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VOLUME 1 • ISSUE 9   |   Release date: February 16, 2004

In This Issue
Campus Crusade Sues Mel Gibson
Duet Compared to Halftime Show
Bible Study on Brink of Violence
Christian Coffee House
Survey Results
February Church Sign of the Month

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Campus Crusade for Christ Sues Mel Gibson over Passion
Ministry claims the actor's movie is "a blatant rip off" of their JESUS film
The Passion of Copyright Infringement

LOS ANGELES, CA – In a flurry of controversy that just won't blow over, Mel Gibson's film The Passion of the Christ – which has seen a storm of criticism from Jewish groups who fear the movie will stir anti-Semitism - seems destined for a dustup with an unlikely opponent and recent ally.

Lawyers for Campus Crusade for Christ International have filed papers in US District Court alleging that The Passion of the Christ, which tells the story of the final 12 hours of the life of Jesus Christ, violates copyrights held by their JESUS film – an evangelical tool that Campus Crusade for Christ touts as the most watched movie in the world with more than 5.6 billion cumulative viewings since 1979. The JESUS film offers audiences a broader view of Jesus' ministry, death and resurrection.

The lawsuit came about after Campus Crusade for Christ President Steve Douglass attended a private, advance screening of the film at a small theater in Beverly Hills. Douglass, whose ministry has promoted The Passion of the Christ on the Web site for the JESUS film for months (information about Passion was still prominently displayed on the site at press time), was invited to the screening by Gibson himself as a gesture of thanks for the ministry's support of Passion.

Related News
Contemporary Christian thespian Kirk Cameron is miffed that Mel Gibson overlooked him for the lead role of Jesus Christ, in his upcoming movie The Passion of The Christ. In a statement released through his contemporary Christian publicist, Cameron said, "I really don't think Mr. Gibson has prayed about this. After all, the Lord put it on my heart to play Him." Cameron noted that God would naturally tap him for the Christ role as a reward for faithfully portraying Buck Williams in the comedic film series Left Behind. In the press release, Cameron also pointed to his experience on the campy 80's sitcom "Growing Pains." "If you analyze the full body of my work on Growing Pains, you will see that my character Mike Seaver was often scammed by his pal Boner. The semblance between their relationship and that of Jesus and Judas is uncanny."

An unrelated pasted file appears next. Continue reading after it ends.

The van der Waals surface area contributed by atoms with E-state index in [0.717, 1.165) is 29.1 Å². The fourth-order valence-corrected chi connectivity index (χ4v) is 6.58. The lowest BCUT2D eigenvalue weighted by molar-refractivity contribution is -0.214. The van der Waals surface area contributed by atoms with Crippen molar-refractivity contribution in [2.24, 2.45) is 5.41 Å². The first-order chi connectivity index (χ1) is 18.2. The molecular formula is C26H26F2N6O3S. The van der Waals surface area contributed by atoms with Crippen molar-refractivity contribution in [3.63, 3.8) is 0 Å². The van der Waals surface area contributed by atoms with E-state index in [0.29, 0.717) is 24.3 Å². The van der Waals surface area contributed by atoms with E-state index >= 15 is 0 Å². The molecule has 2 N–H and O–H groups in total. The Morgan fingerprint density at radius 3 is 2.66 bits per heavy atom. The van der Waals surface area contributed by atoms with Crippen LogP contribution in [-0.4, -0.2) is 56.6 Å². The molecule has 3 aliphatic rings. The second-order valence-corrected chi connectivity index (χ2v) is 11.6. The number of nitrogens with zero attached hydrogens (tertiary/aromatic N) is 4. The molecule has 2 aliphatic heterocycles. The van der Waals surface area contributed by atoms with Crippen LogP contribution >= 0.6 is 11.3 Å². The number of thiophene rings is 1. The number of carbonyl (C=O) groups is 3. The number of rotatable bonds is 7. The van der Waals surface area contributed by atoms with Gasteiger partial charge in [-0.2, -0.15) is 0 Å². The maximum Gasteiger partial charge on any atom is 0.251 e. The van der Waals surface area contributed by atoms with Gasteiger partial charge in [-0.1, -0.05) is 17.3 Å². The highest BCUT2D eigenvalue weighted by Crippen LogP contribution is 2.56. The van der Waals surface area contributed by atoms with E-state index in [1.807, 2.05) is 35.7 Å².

Though admittedly disappointed, Cameron offered his services as the risen Christ in any sequel to Passion. "Gibson's obvious disobedience to the will of God notwithstanding, I am already blocking scenes for The Resurrection."


"I admit I was honored when I got the invitation in the mail with the word ‘Payback' in big, gold letters on the front," Douglass said. "But when I got into the theater and the film started rolling, I just could not believe what I was seeing. Right there on the screen was Mel Gibson's name emblazoned across a carbon copy of a good chunk of the movie that Campus Crusade for Christ has been working tirelessly to promote for 25 years."

Witnesses tell THO that an obviously furious Douglass stormed out of the theater after the viewing without even stopping to talk to Gibson, a devout Catholic, who was waiting to shake his hand in the lobby.

"I guess I was expecting just a little originality," Douglass said when asked what he had anticipated from Passion. "I thought Catholics were good at making things up, and this is a talented and highly experienced Catholic actor and director, and all he can do is copy us. It's unbelievable. Next time try a movie about the Apocrypha, Mel."

Gibson, who openly admits to watching the JESUS film along with countless other movies depicting the life of Christ as source material for Passion, seemed baffled by the lawsuit.

"I thought we were all in this thing together. It seemed like they were behind the project all the way," Gibson said in a brief phone conversation with THO. "I mean, sure, these people are excommunicate from the one true Church and don't adhere to the Pre-Vatican II beliefs necessary to attain eternal life with Christ, but at least their JESUS movie seemed to be moving people in the right direction."

Douglass seems confident that his lawsuit will prevail.

"When Christians see this movie, they are going to realize that it is nothing but a shot-by-shot remake of one of the most important parts of the beloved JESUS movie without permission," Douglass said. "But I want to be clear that I'm not encouraging anyone to see The Passion of the Christ. Don't bother. Just pull out your trusty copy of the JESUS film."

So why is the JESUS film's Web site still promoting Passion?

"Well, our Web guy only comes in the third Friday of each month," Douglass explained. "Besides, we've been pretty busy with this whole lawsuit thing."

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